Textbooks – Hate ’em, but sometimes, you just can’t live without ’em.

Though we cannot always escape the fate of buying expensive textbooks, there are always ways you can save some money! With tuition prices rising every year, why should we spend so much money on textbooks? Especially if you might not even use it for the whole semester. Here are three articles that might just help you reduce the prices you pay for those “required”, expensive textbooks.


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Are Textbooks Worth the Pricey Cost? 

By: Rick Jackson

Summary: At Wesley College, there was an interview with the Wesley Bookstore about the prices of textbooks. Bookstore manager, Kris McGlothlin, acknowledge how it’s not the bookstore’s fault for the high prices, but rather it’s the publishers because they are the ones trying to make a profit. Though, you can buy textbooks at a cheaper price by either buying an eBook or another site, it won’t always mean you’ll end up using it. A legal studies major, Sherleen Sabin, stated how she took a psychology course and only used it a couple of times.

Why this source is important: This article acknowledges that textbooks are pricey and, sometimes, even useless. And it’s also the fact that it was an article at a college with interviews from a student and a bookstore manager that realized that textbooks aren’t always priced fairly.

What to do with the source: So, why spend even more money on textbooks that aren’t priced fairly? Why waste money on a book you will probably only open a few times during the semester? If you really want/need a textbook, check out Chegg, otherwise, we should think before we buy.

Read the full article here.


Does Renting Textbooks Make Sense?

By: Book.ly

Summary: Have you ever wonder if renting textbooks are better than buying them? Well, an article done by Book.ly explains both the pros and cons of renting a textbook. Here are their reasons:Image

Furthermore, financially, the best way to acquire textbooks is through buying used and reselling it back because it would save approximately $54.15; however, you are also taking a chance that no one would want to buy your used textbook since newer editions come out.

Why this source is important: This source helps you weigh the pros and cons of renting or buying textbooks. Not only does it show you the pros and cons, it also compares the prices if you were to buy it new, buy it used, buy it used then reselling it, and renting and returning.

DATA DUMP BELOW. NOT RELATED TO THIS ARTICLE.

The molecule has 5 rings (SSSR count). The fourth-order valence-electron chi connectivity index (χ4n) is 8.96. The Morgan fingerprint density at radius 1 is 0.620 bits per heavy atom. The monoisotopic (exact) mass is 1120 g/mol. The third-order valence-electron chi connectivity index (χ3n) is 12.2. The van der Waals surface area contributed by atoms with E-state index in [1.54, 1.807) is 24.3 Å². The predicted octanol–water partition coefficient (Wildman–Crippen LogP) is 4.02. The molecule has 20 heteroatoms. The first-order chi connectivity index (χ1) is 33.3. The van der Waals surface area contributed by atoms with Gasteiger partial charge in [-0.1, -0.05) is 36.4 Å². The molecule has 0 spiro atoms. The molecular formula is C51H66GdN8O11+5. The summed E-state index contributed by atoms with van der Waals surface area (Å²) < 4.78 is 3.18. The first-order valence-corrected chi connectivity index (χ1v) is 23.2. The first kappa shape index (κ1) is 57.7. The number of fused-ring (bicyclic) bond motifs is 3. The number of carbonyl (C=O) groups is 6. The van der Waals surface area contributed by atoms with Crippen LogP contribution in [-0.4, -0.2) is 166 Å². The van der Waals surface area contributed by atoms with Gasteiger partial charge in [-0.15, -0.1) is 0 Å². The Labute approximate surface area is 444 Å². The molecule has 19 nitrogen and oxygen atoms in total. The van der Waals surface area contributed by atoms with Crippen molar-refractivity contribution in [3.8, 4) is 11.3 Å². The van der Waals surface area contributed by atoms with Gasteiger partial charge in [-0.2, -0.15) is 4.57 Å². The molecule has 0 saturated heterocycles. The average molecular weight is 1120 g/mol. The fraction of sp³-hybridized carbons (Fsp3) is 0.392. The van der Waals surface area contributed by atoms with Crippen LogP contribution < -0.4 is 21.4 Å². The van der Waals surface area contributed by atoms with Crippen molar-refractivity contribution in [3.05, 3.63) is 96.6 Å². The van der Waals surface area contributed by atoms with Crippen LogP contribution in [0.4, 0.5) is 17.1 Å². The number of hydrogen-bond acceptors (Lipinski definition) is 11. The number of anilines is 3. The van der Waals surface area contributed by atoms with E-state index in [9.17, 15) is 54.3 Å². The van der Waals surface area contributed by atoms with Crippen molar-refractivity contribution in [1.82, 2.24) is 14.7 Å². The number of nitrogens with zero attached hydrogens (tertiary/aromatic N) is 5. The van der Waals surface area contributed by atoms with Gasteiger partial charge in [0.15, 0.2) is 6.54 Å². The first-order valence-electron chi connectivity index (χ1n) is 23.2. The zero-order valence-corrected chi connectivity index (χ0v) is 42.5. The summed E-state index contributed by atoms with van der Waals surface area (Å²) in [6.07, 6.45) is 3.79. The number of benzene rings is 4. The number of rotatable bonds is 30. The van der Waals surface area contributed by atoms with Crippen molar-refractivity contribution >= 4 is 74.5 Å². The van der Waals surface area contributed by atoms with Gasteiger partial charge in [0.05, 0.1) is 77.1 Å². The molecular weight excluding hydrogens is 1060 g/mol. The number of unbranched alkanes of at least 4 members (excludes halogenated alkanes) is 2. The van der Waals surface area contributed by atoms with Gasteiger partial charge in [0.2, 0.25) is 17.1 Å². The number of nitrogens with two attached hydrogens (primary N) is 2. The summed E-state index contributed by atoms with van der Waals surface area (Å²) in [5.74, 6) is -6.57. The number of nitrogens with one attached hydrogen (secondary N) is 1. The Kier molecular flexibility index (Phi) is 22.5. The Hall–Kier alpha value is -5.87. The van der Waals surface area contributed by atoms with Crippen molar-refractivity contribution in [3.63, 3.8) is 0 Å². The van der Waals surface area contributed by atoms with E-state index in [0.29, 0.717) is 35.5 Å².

What to do with the source: If you ever need some help with deciding whether to buy or rent, this is the one of the best advice for you! It’s like second hand help for you if you are on a tight budget!

Read the full article here.


If You’re Buying Textbooks This Week, Get Educated, Not Schooled

By: Eliza Brooke

Summary: While textbooks are expensive, there are tons of different ways to get them for cheaper. This article lists the ways you would be able to buy your textbook for a cheaper price. Here are the ways:

  • Boundless: “a free service that aligns its e-textbooks with other popular texts by chapter across 20 subjects.”
  • Chegg: Where you can buy new/used, rent a hard copy or rent an e-text for up to 60 days.
  • Google Play Store: e-text rentals.
  • Borrowing from an old classmate or friend.
  • Borrowing from the library.

Why this source is important: This article provides useful information about different ways to buy textbooks, yet still saving money. It gives you reasons why you should use a certain site and it has different sites for different needs and cost; from being free to paying for a textbook, this article has everything you need!

What to do with the source: When you are in doubt and overwhelm with the beginning of the semester, come here to find the best places and ways to buy your textbooks. You might even not have to pay anything for them! Which would end up saving you lots of money on top of that student loan debt you might have!

Read the full article here.


Overall: The articles provided useful sources containing different methods of buying textbooks for a cheaper price. With prices escalating and a new edition coming out every year, these three articles give you exactly what you need to know if you are tight on cash or just don’t want to spend too much money on textbooks. I hope you all have fun finding the best bargain!